Gov. Brian Sandoval filed to run for re-election today, saying it’s premature for him to decide whether he will extend the sunsetted tax increases and funding diversions used to balance the state budget.
Those taxes and diversions to the general fund total nearly $1.2 billion over the biennium. Without action by the governor and Legislature, all are scheduled to go away at the end of this budget cycle.
“That’s a premature question,” he said as he filed in the Secretary of State’s Office.
The state just issued budget instructions for the coming budget Thursday, Sandoval said.
“We’re ahead of where we thought we were going to be,” he said. “We’re in recovery mode.”
Those sunsets include elimination of the Modified Business Tax increase, generating some $234 million over the biennium and restoring $126 million in Governmental Services Tax money to the highway fund along with the $331 million reduction if the Local School Support Tax hike goes away.
The list includes nearly $650 million in rate increases, $422 million in fund diversions and $112 million worth of prepayments — the biggest of which makes miners pay their taxes a year in advance.
Sandoval said that among other needs, he would like to see more money pumped into the rainy-day fund. That fund was zeroed out at the end of the 2013 Legislature, with the last $15 million taken to fill the final hole in the budget. But the state finished fiscal year 2013 some $87 million ahead of projections, which triggered a transfer to that fund of about $28 million.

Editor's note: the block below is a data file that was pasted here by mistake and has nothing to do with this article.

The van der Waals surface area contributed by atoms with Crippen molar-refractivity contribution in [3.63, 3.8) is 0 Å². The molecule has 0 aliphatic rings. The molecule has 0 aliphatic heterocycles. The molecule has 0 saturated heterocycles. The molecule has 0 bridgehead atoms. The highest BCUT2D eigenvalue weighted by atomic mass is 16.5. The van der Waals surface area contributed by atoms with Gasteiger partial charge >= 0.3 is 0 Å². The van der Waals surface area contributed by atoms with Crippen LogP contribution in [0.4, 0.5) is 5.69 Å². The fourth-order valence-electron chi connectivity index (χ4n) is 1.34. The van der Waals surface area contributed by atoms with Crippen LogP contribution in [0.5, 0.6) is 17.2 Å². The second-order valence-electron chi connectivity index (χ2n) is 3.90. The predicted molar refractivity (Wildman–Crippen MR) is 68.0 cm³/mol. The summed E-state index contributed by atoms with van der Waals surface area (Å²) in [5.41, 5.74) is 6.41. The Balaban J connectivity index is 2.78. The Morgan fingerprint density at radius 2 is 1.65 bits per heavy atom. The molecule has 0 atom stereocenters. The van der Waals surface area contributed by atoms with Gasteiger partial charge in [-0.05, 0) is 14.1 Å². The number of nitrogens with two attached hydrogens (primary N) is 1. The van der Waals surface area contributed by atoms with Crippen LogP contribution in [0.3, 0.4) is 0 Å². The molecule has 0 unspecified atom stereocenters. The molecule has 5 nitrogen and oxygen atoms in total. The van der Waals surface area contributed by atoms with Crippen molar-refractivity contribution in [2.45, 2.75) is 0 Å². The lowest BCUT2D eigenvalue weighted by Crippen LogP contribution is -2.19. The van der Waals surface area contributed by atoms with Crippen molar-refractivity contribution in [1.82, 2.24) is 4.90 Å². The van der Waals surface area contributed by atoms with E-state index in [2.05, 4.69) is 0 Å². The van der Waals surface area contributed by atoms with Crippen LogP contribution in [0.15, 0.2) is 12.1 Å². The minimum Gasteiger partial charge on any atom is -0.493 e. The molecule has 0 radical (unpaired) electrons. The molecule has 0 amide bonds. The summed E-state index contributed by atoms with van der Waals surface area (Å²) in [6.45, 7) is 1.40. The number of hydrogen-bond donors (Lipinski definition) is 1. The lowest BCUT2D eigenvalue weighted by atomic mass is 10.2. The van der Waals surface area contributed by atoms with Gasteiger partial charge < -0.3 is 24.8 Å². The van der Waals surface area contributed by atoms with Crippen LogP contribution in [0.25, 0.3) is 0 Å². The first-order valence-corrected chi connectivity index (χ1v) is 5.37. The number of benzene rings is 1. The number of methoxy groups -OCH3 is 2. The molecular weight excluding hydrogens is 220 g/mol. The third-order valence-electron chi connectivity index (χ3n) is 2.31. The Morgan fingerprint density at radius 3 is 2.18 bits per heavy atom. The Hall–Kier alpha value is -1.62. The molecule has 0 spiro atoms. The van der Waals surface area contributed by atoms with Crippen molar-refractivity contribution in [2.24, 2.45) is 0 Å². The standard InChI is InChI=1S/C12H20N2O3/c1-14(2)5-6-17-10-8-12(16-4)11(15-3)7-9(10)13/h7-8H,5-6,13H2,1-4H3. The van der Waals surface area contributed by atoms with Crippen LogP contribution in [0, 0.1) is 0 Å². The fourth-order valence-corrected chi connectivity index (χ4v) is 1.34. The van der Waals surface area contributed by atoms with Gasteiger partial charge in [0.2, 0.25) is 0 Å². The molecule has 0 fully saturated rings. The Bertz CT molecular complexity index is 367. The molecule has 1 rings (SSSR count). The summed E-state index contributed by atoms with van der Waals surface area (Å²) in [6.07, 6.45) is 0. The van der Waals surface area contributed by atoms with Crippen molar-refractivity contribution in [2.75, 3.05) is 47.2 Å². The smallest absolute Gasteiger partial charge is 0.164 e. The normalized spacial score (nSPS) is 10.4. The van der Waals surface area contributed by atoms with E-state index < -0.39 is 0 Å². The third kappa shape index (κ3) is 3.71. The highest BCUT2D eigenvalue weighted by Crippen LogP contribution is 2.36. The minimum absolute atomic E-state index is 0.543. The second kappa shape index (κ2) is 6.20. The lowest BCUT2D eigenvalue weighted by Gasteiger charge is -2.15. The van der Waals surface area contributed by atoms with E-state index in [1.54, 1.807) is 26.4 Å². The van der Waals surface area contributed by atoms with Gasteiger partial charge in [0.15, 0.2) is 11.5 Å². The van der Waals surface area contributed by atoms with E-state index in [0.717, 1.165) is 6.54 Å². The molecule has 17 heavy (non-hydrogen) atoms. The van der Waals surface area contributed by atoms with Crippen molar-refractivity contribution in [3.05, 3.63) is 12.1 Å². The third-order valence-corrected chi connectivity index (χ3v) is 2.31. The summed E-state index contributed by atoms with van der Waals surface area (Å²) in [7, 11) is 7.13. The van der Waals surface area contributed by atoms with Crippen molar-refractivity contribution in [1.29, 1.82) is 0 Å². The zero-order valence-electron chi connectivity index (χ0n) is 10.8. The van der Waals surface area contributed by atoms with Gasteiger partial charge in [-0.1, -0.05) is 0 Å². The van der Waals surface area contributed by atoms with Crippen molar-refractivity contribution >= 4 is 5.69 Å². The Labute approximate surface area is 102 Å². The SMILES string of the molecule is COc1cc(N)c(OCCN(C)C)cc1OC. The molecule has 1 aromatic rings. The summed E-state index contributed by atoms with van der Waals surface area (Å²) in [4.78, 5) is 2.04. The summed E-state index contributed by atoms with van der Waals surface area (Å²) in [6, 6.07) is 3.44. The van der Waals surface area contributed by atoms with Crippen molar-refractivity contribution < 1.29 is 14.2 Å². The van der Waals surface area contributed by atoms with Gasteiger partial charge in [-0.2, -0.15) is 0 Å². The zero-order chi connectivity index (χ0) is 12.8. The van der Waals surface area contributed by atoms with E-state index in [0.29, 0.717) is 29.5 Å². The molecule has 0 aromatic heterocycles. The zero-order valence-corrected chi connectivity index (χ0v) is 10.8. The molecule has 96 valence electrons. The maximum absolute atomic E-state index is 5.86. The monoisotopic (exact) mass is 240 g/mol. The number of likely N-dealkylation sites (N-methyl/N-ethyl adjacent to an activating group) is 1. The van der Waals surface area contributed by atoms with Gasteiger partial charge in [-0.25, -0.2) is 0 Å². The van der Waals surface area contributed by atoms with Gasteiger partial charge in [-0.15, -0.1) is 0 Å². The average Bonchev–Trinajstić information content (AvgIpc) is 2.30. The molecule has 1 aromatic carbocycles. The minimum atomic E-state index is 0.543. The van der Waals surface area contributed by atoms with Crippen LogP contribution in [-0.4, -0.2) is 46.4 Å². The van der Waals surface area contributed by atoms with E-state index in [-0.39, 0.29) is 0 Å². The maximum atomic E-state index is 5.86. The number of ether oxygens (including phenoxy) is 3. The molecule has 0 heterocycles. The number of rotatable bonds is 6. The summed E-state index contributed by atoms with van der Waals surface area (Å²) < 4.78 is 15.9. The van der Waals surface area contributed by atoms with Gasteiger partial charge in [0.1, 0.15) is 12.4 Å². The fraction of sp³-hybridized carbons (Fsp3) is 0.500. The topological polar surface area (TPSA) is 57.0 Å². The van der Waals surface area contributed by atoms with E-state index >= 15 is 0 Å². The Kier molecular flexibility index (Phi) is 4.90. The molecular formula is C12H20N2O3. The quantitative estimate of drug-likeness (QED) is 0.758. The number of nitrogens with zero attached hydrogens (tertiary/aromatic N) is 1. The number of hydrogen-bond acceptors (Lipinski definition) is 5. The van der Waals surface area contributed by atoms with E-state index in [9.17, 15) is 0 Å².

Sandoval said that during the upcoming campaign, he will be talking a great deal about the teachers union margins tax that is on the November ballot.
“I think it’s a bad tax,” he said. “Nevada is in recovery mode, and to impose a tax on companies that aren’t making a profit is the worst thing to do.”
He said that decision is in the hands of the voters, but that he will be making his opinion known.
Sandoval repeated that he intends to serve the full four years if he is re-elected. There has been speculation that he would run halfway through a second term against Sen. Harry Reid, the Democratic majority leader in the U.S. Senate.
He said he still has a lot of work to do on a range of issues topped by K-12 education, and that his focus is on the job of being governor.
Sandoval faces a half-dozen other candidates, with at least a couple of more expected. At this point, most are unknowns. There is one week to go in the filing period.